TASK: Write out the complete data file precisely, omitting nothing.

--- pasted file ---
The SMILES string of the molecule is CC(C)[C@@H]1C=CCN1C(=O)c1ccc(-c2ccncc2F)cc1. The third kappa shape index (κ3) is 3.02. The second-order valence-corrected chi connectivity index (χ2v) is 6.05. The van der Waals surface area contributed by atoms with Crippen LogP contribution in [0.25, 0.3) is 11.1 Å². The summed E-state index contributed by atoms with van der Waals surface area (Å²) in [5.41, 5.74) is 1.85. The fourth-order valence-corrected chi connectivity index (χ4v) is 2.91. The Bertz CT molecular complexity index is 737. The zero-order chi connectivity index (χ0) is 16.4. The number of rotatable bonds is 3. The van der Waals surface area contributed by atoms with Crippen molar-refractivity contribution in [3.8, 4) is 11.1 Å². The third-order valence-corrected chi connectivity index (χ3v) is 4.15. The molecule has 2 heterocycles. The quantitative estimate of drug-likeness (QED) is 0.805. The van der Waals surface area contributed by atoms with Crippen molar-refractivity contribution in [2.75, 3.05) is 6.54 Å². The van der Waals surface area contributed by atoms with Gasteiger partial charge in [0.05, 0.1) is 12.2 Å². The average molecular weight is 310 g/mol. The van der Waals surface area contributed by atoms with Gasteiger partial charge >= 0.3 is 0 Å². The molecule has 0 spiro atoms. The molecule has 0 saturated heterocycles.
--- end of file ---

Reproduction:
The SMILES string of the molecule is CC(C)[C@@H]1C=CCN1C(=O)c1ccc(-c2ccncc2F)cc1. The third kappa shape index (κ3) is 3.02. The second-order valence-corrected chi connectivity index (χ2v) is 6.05. The van der Waals surface area contributed by atoms with Crippen LogP contribution in [0.25, 0.3) is 11.1 Å². The summed E-state index contributed by atoms with van der Waals surface area (Å²) in [5.41, 5.74) is 1.85. The fourth-order valence-corrected chi connectivity index (χ4v) is 2.91. The Bertz CT molecular complexity index is 737. The zero-order chi connectivity index (χ0) is 16.4. The number of rotatable bonds is 3. The van der Waals surface area contributed by atoms with Crippen molar-refractivity contribution in [3.8, 4) is 11.1 Å². The third-order valence-corrected chi connectivity index (χ3v) is 4.15. The molecule has 2 heterocycles. The quantitative estimate of drug-likeness (QED) is 0.805. The van der Waals surface area contributed by atoms with Crippen molar-refractivity contribution in [2.75, 3.05) is 6.54 Å². The van der Waals surface area contributed by atoms with Gasteiger partial charge in [0.05, 0.1) is 12.2 Å². The average molecular weight is 310 g/mol. The van der Waals surface area contributed by atoms with Gasteiger partial charge >= 0.3 is 0 Å². The molecule has 0 spiro atoms. The molecule has 0 saturated heterocycles.